For the next few months, we are going to ask some details about club aircraft, to help us understand the make-up of the club fleet. 

The question this month is very broad: “What is the wing configuration of your club aircraft?” In following months, we’ll ask about aircraft make, model, number of seats, age of aircraft – and more! 

Thanks for your participation in these quick surveys – they really do help us better understand the way that our network clubs operate – which allows us to provide better and more targeted help and resources.

By the way – when you follow the link and take the poll, you’ll immediately see the results at that point in time, but you can follow the link at a later time to see how the results change as more people participate.

Preparing for Groton, CT

With the success of Norman behind us, two regional fly-ins remain in 2017:  Groton, Connecticut, on October 6-7 and Tampa, Florida, on October 27-28. 

As with all 2017 AOPA regional fly-ins, Groton will play host to workshops, seminars, training, education, trips to local attractions, aircraft galore, good food and conversations, and perhaps most importantly, fun for the whole family.  Les Smith (Sr. Director, Pilot Community Development) will attend the Groton Fly-in, along with Norm Isler, the AOPA Ambassador for the Northeast region.  Please stop by and introduce yourselves – Les and Norm are both active pilots, and have a wealth of experience and knowledge to share.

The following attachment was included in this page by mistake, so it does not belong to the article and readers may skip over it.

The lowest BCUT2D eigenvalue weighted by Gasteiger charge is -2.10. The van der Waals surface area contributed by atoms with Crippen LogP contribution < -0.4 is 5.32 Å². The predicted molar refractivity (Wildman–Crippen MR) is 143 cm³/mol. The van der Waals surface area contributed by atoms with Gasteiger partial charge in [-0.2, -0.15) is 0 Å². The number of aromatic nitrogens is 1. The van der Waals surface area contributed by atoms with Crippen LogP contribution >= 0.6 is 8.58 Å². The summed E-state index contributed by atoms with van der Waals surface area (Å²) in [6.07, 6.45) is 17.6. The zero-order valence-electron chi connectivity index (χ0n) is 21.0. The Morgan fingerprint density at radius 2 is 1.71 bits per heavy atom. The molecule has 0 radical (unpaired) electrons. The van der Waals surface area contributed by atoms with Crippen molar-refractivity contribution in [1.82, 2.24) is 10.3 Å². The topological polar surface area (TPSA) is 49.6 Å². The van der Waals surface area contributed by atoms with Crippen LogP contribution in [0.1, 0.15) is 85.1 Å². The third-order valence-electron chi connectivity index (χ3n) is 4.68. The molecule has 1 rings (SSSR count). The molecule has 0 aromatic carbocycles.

Upcoming Flying Clubs Team Events

If you are in the Delaware and Virginia areas in early October, please join Steve at “Wings and Wheels-2017 and Aviation Education Expo” at Georgetown, Delaware (KGED), on October 6-7 and at the “Virginia Festival of Flight”, at Suffolk, Virginia(KSFQ), on Saturday, October 7.  Please stop by and say hello if you make it to these events.

Starting next month, we’ll include a calendar of events that our Ambassadors will be hosting or attending in their regions.  These events would be excellent opportunities for a club fly-out, and will give you the opportunity to spend some time with the incredibility experienced Ambassadors.

Fly lots and fly safe!